Collard (1987) , in support of Crosby's definition, argued that TQM is zero defects in the products and services of an organizations'. Therefore TQM is about providing quality in all aspects of an organization's operations and, perhaps even more importantly, doing things right first time, which adds nothing to the cost of a company's products or services. The problem with this definition however is that, it fails not to note that getting things right first time and providing quality in operations depends on how each individual interprets it.
For many managers today, customer focused TQM is now synonymous with good management (Schonberger, 1992). As stated in the mission and quality statements of many businesses, TQM is now acknowledged as a set of concepts and tools for getting all employees focused on continuous improvement (Schonberger, 1992).
Fenyvesi (1992) argues that application of the TQM concept should result in improved organizational efficiency through teamwork, personal responsibility, customer orientation, and institutional openness.
Bounds et al. (1994) show that in total quality, manager's focus on customer value, cross-functional systems and continuous improvement, which involves the whole organization from the top to the bottom.
Flynn et al. (1994) assert that quality management is an approach to achieving and sustaining high quality outputs where management practices are the inputs and quality performance represents the outputs.
As noted by Powell (1995), TQM produces a variety of benefits such as understanding of customer's needs, improved customer satisfaction, improved internal communication, better problem solving, greater employee commitment and motivation, stronger relationships with suppliers, fewer errors and reduced waste. Haigh & Morris (1994) further suggest that TQM is a process that embraces the conscious striving for zero defects; the management of organizations in co-operation with its workforce to improve process in order to develop, produce and market quality good and services that satisfy customers' needs and expectations. This to a large extent makes sense but they ignore the fact that most managers are not ready to co-operate with their employees to achieve improved organizational performance.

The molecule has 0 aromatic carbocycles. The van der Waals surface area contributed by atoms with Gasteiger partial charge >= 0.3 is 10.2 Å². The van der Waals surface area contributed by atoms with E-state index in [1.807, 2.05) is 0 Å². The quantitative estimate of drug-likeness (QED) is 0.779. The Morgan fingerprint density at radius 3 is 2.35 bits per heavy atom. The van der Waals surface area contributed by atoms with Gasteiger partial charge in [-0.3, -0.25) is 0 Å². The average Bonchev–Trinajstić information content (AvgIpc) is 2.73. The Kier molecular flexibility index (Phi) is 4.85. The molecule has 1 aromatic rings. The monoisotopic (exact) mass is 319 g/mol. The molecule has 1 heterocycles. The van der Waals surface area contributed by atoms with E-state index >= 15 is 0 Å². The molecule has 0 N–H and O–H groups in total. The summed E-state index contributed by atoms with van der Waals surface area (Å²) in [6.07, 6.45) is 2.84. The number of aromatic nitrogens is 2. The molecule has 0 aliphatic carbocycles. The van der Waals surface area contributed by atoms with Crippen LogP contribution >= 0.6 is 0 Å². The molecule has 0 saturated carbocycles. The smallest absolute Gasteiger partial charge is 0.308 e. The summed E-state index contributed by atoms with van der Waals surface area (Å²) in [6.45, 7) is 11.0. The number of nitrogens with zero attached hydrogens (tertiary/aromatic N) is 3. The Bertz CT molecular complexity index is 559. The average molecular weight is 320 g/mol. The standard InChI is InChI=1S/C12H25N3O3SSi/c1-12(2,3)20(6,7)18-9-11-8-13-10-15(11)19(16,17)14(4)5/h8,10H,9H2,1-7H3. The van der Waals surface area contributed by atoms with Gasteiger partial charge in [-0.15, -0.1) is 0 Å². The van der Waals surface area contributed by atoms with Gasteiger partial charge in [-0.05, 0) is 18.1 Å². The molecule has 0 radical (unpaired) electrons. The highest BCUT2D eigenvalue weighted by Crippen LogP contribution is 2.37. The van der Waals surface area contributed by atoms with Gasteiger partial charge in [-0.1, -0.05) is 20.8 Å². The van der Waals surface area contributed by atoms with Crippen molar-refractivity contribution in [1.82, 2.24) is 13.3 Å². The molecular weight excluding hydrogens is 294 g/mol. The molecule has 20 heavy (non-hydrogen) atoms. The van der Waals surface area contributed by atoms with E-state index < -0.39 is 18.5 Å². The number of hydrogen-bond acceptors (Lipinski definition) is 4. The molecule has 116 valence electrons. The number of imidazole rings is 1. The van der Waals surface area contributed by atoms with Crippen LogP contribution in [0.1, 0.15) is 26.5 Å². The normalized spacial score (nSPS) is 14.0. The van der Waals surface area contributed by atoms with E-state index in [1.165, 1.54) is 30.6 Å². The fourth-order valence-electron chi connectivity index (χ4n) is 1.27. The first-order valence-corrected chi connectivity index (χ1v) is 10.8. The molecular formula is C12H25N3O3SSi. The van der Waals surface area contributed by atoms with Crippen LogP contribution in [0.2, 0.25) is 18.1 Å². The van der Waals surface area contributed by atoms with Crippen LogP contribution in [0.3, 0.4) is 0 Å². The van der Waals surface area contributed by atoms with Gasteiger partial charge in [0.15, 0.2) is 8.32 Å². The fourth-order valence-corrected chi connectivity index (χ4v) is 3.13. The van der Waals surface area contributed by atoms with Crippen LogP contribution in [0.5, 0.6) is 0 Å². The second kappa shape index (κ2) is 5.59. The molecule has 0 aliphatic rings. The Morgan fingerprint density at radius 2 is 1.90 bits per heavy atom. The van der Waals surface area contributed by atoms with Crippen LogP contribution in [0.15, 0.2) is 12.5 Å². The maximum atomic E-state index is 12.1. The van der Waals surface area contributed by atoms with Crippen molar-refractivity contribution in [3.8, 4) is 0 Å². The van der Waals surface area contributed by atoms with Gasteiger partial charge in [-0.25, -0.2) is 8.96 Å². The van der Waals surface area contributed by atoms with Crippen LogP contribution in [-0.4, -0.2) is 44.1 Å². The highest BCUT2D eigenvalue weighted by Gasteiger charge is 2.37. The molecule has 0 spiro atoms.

These different definitions and meanings given to TQM at times make the concept very confusing. To however get a strong grounding of today's concept of TQM, then the work of the five main “gurus” of quality has to be well understood. These quality ''pioneers'' are Deming, Juran, Feigenbaum, Crosby and Ishikawa. In the following sub- section nonetheless, their work will be discussed only briefly and not in depth. To Deming, quality can be defined as a never ending cycle of continuous improvement. In Deming's model, quality is not a destination, but rather a journey.
He also points out that a firm will benefit most if it builds a long-term relationship with a few suppliers rather than switching from one supplier to another. This relationship to him makes the supplier a partner and reduces cost and improves services for both the supplier and the firm. Deming further developed a chain reaction model where improving quality through improving process leads to a reduction of waste, rework and delays. As such, productivity and quality are improved as well. In order to achieve this aim Deming developed an approach which is summarized in his 14 points for management as seen in appendix 1. (Deming, 1982).
Deming however ignores the question of commitment and motivation of the invidual employee which are very important aspects of todays TQM approach.
According to Juran quality is seen as fitness for use. He developed a quality trilogy which is a way of thinking about quality that fits all functional levels, and all product lines. In the first step of this trilogy, the organization identifies the needs of internal and external customers, and then develops product specifications. In the second step, key indicators are defined, monitored and control limits established, based on process capability. Juran however claims that taking short cuts can be disastrous when trying to identify a cause. In the final step, well-defined projects are used to improve quality. Here, remedies are proposed, tested and implemented. He also stressed that the involvement of top management is an important signal for every employee in the business organization. (Juran,1989)